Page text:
“If you like your policy…” The completion of that sentence — punch line, if you will — has become an unfunny joke to many Americans, whose health insurance policies will be terminated Dec. 31 because they don’t meet the minimum requirements of the federal health care act. So much for the “Affordable” Care Act!
Michigan has at least 146,000 residents in this predicament, and possibly thousands more, according to a report in the Detroit Free Press. Robin Erb, a medical writer for the paper, states:
Under the law, each policy must cover essential benefits in 10 categories. Instead of beefing up these policies, insurers are opting to drop them, advising consumers to consider other policies that are now available either from the insurers directly or though [sic] the Michigan Health Insurance Marketplace, also known as the state exchange.
The policies that are ending were often less expensive on the individual market because they provided limited benefits and were sold to healthier consumers.
One reason the policies under Obamacare are more expensive is that they are one-size-fits-all. The “essential benefits” Erb alludes to are services that not everyone needs or wants but is now required to have under the provisions of the new law. These include maternity and newborn care, mental health services and addiction treatment, rehabilitative services and devices, pediatric services, and prescription drugs.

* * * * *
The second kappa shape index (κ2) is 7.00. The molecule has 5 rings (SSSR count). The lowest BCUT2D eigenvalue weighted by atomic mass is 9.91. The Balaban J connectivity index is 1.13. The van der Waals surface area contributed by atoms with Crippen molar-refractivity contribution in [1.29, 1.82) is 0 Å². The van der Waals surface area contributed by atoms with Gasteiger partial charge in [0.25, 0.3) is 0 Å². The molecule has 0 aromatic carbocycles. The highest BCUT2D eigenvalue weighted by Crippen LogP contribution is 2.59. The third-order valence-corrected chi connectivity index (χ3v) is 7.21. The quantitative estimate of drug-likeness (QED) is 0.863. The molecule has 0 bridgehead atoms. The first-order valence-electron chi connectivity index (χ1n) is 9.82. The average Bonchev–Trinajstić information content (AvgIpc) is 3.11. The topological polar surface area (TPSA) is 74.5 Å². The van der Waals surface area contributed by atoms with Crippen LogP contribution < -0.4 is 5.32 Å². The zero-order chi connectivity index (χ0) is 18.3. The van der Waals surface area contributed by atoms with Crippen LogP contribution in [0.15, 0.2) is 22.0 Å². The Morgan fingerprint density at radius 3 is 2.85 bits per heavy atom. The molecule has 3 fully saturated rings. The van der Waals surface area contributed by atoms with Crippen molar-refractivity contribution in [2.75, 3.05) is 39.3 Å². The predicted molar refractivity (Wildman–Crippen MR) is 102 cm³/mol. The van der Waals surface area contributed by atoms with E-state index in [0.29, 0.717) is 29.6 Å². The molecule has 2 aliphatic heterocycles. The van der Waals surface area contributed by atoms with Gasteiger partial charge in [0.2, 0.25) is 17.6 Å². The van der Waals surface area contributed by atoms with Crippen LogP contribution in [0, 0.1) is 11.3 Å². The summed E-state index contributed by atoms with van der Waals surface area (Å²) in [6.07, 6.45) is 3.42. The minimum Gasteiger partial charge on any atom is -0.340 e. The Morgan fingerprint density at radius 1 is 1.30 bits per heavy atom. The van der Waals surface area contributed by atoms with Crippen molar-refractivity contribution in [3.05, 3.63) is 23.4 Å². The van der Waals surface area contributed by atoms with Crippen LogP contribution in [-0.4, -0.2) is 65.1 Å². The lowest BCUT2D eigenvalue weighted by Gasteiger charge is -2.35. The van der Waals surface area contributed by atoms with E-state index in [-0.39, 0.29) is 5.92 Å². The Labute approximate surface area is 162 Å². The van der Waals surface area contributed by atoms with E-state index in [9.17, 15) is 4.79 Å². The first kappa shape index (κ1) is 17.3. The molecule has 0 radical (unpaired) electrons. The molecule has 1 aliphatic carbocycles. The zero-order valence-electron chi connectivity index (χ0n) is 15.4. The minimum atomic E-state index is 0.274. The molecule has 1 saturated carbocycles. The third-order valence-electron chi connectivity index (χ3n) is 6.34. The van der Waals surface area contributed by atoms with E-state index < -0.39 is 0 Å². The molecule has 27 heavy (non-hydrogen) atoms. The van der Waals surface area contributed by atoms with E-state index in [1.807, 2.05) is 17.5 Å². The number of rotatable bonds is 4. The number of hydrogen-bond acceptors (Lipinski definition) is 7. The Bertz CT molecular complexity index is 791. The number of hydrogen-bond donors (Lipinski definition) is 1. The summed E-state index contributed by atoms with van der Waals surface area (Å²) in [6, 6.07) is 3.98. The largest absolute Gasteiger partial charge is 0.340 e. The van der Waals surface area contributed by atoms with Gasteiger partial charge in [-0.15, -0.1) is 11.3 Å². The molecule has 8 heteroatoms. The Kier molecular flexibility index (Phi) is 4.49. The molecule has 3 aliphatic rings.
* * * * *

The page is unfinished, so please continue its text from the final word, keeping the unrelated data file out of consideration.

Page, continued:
This “bundling” of services, though far from ideal, was necessary to financing the law. Defenders, such as economist and health insurance expert Gail Jensen Summers of Wayne State University, say that consumers will pay more but they also will get more coverage. But try telling that to parents of adult children who are still saddled with paying to cover pediatric care.
Ironically, those who oppose the law and argue the implementation of the individual mandate should be delayed are falling back on a meme that is near and dear to the president’s heart: They are framing the argument in terms of fairness. On Sept. 30, the day before the partial government shutdown began, House Speaker John Boehner said this:
We’ve spent the last hour and a half meeting with our Members. And it’s pretty clear that what our Members want is fairness for the American people. The president provided a one year delay of the employer mandate. He’s provided exceptions for unions and others. There’s even exceptions for Members of Congress. We believe that everyone should be treated fairly. So we’re going to move here in the next several hours to take the Senate bill, add to it a one year delay of the individual mandate on the American people. And get rid of the exemption for Members of Congress. It’s a matter of fairness for all Americans.
Here is a video on the issue of fairness released around the same time. It highlights the disconnect between the promises of the health care law and the reality of its rollout.
It is interesting that Barack Obama sees himself as the defender of the middle class and a crusader for fairness at the same time he is refusing to yield ground on a law whose effect will hurt that very group.